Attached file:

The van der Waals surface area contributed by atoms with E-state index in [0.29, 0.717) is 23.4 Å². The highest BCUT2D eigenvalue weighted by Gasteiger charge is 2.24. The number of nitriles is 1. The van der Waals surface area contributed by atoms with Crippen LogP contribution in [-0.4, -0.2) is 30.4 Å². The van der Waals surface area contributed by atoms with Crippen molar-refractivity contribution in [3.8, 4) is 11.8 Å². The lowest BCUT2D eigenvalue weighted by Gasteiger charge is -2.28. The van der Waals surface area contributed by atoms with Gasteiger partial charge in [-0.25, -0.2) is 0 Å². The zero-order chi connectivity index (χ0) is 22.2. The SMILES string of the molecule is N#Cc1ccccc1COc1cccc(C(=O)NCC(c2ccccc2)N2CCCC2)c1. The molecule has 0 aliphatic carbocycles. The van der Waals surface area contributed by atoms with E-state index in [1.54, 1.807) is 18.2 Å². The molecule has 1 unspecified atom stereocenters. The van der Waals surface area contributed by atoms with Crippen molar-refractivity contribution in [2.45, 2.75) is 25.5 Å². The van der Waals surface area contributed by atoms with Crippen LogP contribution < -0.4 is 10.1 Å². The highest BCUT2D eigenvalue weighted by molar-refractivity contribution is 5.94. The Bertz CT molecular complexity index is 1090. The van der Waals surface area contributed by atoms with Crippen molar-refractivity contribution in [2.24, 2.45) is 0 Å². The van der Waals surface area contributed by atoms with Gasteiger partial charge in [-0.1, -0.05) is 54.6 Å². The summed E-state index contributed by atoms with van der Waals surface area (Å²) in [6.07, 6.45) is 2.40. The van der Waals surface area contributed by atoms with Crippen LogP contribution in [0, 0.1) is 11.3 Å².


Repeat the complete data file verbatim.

The van der Waals surface area contributed by atoms with E-state index in [0.29, 0.717) is 23.4 Å². The highest BCUT2D eigenvalue weighted by Gasteiger charge is 2.24. The number of nitriles is 1. The van der Waals surface area contributed by atoms with Crippen LogP contribution in [-0.4, -0.2) is 30.4 Å². The van der Waals surface area contributed by atoms with Crippen molar-refractivity contribution in [3.8, 4) is 11.8 Å². The lowest BCUT2D eigenvalue weighted by Gasteiger charge is -2.28. The van der Waals surface area contributed by atoms with Gasteiger partial charge in [-0.25, -0.2) is 0 Å². The zero-order chi connectivity index (χ0) is 22.2. The SMILES string of the molecule is N#Cc1ccccc1COc1cccc(C(=O)NCC(c2ccccc2)N2CCCC2)c1. The molecule has 0 aliphatic carbocycles. The van der Waals surface area contributed by atoms with E-state index in [1.54, 1.807) is 18.2 Å². The molecule has 1 unspecified atom stereocenters. The van der Waals surface area contributed by atoms with Crippen molar-refractivity contribution in [2.45, 2.75) is 25.5 Å². The van der Waals surface area contributed by atoms with Crippen LogP contribution < -0.4 is 10.1 Å². The highest BCUT2D eigenvalue weighted by molar-refractivity contribution is 5.94. The Bertz CT molecular complexity index is 1090. The van der Waals surface area contributed by atoms with Crippen molar-refractivity contribution in [2.24, 2.45) is 0 Å². The van der Waals surface area contributed by atoms with Gasteiger partial charge in [-0.1, -0.05) is 54.6 Å². The summed E-state index contributed by atoms with van der Waals surface area (Å²) in [6.07, 6.45) is 2.40. The van der Waals surface area contributed by atoms with Crippen LogP contribution in [0, 0.1) is 11.3 Å².